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Posted 20 October 2013 - 07:48 AM

I have the smaller BV.  i got it over the larger because there was a place it "just fit" on my counter.

 

 

generally when i buy 'hardware'  I get the 'next model up' if i can afford it as then i won't be stuck with something that didnt' have

 

a feature I missed thinking about that was on the Next Up.  I also hem and haw a lot as I probably didnt need this in the first place.

 

Violating my Own Law, in this case was a big mistake as the larger one does some stuff this does not.  and now Im stuck.

 

" single charge costs " are cheap over the long run.  'mistakes' are expensive over that same amount of time.  not the that 

 

the smaller one is a mistake:  i would have enjoyed the larger way over the price difference.

 

BTW  the smaller has one very very very annoying design issue:  the racks to NOT have the lip on the back end that prevent them 

 

from sliding out all the way:  on your counter, on the floor.   For this price range that's just Criminal.

 

So...  doing this again, Id get the larger and fiddle 10 minutes with my counter array.  I be a bit happier.  just a bit.

 

Alway Take Your 20 % Coupon with You.

 

I also think this doesnt do a very good job with conventionally thick/thin toast.  it more or less bakes it.

 

thicker Home Made bread   does fine.


Edited by rotuts, 20 October 2013 - 07:50 AM.


#26 gfweb

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Posted 20 October 2013 - 08:06 AM

The big one is big enough for casserole dishes, a full sized meatloaf and small loaves of bread. We rarely use the big ovens now so we save big on fuel.

#27 rotuts

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Posted 20 October 2013 - 08:12 AM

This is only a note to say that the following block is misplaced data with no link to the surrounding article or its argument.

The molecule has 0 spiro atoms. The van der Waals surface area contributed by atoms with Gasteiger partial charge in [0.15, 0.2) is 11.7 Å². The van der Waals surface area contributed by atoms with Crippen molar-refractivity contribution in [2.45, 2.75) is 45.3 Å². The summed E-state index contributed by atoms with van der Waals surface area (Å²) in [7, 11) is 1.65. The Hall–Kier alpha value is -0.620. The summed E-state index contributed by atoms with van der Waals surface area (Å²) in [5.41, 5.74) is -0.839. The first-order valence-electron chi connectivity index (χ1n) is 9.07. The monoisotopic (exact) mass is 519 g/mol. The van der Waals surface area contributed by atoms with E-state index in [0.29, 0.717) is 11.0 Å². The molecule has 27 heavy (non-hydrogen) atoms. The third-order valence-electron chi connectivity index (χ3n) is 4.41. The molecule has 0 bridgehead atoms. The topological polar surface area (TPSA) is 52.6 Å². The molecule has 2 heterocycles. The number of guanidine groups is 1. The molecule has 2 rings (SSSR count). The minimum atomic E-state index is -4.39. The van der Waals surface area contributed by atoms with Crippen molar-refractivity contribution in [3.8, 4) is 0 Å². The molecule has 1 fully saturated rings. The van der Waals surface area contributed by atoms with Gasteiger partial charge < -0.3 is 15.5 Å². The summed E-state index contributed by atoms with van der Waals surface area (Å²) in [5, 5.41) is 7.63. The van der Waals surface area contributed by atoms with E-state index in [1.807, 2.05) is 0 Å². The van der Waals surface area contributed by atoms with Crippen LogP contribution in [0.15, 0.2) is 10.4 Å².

on the Big One, do your racks slide all the way out w/o a lip on the back to keep them 'in check'

 

also think of this as An Oven that Toasts.


Edited by rotuts, 20 October 2013 - 08:20 AM.


#28 gfweb

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Posted 20 October 2013 - 08:28 AM

Racks do not slide all the way out.

#29 DiggingDogFarm

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Posted 20 October 2013 - 08:43 AM

Is the big one large enough to accommodate an un-spatchcocked 5 to 6 lb. chicken?


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#30 rotuts

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Posted 20 October 2013 - 09:09 AM

as Alton Brown states at the end of the 'Good Eats' shows (during credits)  " Buzz, ... , Buzz , Buzz, Buzz. "

 

I motored down to my Local BB at Speed and politely explained how unhappy i was with the BV small.  Politely. I explained 

 

i had had it probably  ( :unsure: ) more then 6 m.  But I really wanted the Big Boy.  would they exchange it?  Having a spanking brand

 

new 20 % coupon in hand they said  " Sure "

 

:biggrin:    :biggrin:    :biggrin:

 

as my good friend W.C.Fields used to state after getting out of bed in the morning afternoon:

 

"Ill be drinking early today "

 

Thanks Shel !